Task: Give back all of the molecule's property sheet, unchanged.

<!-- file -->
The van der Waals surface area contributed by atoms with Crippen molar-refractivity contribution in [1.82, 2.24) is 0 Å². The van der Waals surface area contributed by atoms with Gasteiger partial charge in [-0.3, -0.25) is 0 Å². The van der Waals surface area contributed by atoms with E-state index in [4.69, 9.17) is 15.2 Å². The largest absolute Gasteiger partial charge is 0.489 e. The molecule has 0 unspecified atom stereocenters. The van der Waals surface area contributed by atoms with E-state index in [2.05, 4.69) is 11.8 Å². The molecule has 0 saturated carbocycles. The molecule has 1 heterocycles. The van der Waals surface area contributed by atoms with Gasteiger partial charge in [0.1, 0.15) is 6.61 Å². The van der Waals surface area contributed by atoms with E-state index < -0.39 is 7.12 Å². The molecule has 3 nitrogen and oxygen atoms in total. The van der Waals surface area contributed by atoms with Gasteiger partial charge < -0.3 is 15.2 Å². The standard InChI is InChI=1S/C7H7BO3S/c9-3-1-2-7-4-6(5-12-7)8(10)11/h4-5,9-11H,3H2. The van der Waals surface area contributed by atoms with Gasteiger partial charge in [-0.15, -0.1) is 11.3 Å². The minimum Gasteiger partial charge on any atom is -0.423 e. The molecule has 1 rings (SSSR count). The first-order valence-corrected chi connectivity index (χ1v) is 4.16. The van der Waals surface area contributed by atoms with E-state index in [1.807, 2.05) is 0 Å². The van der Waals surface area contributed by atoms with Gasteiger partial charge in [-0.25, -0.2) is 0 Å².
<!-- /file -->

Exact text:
The van der Waals surface area contributed by atoms with Crippen molar-refractivity contribution in [1.82, 2.24) is 0 Å². The van der Waals surface area contributed by atoms with Gasteiger partial charge in [-0.3, -0.25) is 0 Å². The van der Waals surface area contributed by atoms with E-state index in [4.69, 9.17) is 15.2 Å². The largest absolute Gasteiger partial charge is 0.489 e. The molecule has 0 unspecified atom stereocenters. The van der Waals surface area contributed by atoms with E-state index in [2.05, 4.69) is 11.8 Å². The molecule has 0 saturated carbocycles. The molecule has 1 heterocycles. The van der Waals surface area contributed by atoms with Gasteiger partial charge in [0.1, 0.15) is 6.61 Å². The van der Waals surface area contributed by atoms with E-state index < -0.39 is 7.12 Å². The molecule has 3 nitrogen and oxygen atoms in total. The van der Waals surface area contributed by atoms with Gasteiger partial charge < -0.3 is 15.2 Å². The standard InChI is InChI=1S/C7H7BO3S/c9-3-1-2-7-4-6(5-12-7)8(10)11/h4-5,9-11H,3H2. The van der Waals surface area contributed by atoms with Gasteiger partial charge in [-0.15, -0.1) is 11.3 Å². The minimum Gasteiger partial charge on any atom is -0.423 e. The molecule has 1 rings (SSSR count). The first-order valence-corrected chi connectivity index (χ1v) is 4.16. The van der Waals surface area contributed by atoms with E-state index in [1.807, 2.05) is 0 Å². The van der Waals surface area contributed by atoms with Gasteiger partial charge in [-0.25, -0.2) is 0 Å².